There will be a Starbucks on Mars before there's a 49ers stadium in Santa Clara.

. . I have just a little hope that fiscal sanity will triumph over reckless spending in Santa Clara. [And if it doesn't, maybe the latte run will be just a bit more exciting.]

Thanks Scott Ostler!

Sunday, November 4, 2007

A quick thought

If contributing $222,000,000 and 15 acres of land to a project AND assuming the risks of stadium operations were such a great deal, why can't the San Francisco 49ers find private investors willing to invest private money into this project?

The fact that they have turned instead to the City of Santa Clara to ask for a massive public handout for this project is perhaps the best evidence that this enormous gift of public money is a poor investment.

One of Silicon Valley's many claims to fame is its venture capital firms, and if the 49ers can't find private investors in this area (or anywhere else, for that matter) to partner with them, then they should not expect the City to provide the money for them.

The New England Patriots have proven that football stadiums can be built with little to no public assets. The 49ers should take a page from their play book.

Saturday, November 3, 2007

Two teams, one stadium

Mercury News sportswriter Ann Killion raised an interesting idea in a recent column — maybe the 49ers and Raiders should build a stadium together, just as the New York Jets and New York Giants are doing.

As Killion writes in her article "A's, 49ers trailing on stadium scoreboard"

Football stadiums are a questionable investment for everyone except a football team. Because of their size, they can be used only for NFL games, the occasional big soccer game, random bowl game or rare mega rock concert. NFL football stadiums are guaranteed for only 10 dates a year. Factor in the handful of other events suitable for such a venue, and you're lucky to push that number to 15 events a year.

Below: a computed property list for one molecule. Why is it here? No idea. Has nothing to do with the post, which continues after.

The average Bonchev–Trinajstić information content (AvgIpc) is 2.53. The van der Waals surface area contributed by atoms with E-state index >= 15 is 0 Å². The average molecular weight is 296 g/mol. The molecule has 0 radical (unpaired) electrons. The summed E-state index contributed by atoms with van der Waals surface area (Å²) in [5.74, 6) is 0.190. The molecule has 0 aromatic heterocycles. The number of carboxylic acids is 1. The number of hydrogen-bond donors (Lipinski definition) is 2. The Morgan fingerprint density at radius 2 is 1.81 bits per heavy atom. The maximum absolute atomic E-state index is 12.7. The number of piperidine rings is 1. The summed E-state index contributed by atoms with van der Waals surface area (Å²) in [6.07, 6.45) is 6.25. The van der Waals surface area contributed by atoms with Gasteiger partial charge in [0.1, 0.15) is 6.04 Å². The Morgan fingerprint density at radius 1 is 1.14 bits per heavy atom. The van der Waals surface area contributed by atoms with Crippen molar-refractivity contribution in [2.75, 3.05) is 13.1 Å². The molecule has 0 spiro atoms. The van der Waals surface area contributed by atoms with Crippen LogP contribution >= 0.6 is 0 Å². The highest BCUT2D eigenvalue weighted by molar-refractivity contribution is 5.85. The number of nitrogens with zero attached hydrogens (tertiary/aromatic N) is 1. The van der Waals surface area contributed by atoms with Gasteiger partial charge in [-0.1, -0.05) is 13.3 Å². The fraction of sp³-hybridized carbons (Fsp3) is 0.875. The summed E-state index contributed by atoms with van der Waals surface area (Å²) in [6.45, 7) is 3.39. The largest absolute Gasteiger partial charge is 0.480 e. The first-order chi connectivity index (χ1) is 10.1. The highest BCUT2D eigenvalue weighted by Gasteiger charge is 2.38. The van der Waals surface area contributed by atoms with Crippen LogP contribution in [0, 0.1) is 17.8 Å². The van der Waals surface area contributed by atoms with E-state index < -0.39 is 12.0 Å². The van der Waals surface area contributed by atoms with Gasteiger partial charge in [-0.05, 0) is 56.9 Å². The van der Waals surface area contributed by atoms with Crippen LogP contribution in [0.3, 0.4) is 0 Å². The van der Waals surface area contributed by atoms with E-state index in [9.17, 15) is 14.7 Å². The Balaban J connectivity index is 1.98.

And that's worth almost a billion dollars?

If it could be built and operated with private funding, a joint stadium would certainly make much more economic sense. Whether such a stadium — even one funded privately — would fit in Santa Clara, however, is still an open question.

Friday, November 2, 2007

What about the intangibles?

"Your lovin' gives me such a thrill. But your lovin' don't pay my bills."

"Money (That's What I Want)" Written by Berry Gordy and Janie Bradford; made famous by four Englishmen from Liverpool
So far, most of us who are opponents of the stadium subsidy have focused exclusively on the financials, because it is after all our money, and it is a lot of our money -- about $2000 per resident!

At the SCPF press conference, we were asked "What about the intangibles?" In other words, what about the supposed prestige * of having an NFL team in our city.

In a nutshell, "Intangibles don't pay my bills!"

But as long as we're examining non-economic impacts, there are are plenty of other issues that we have not looked at. Here are just two: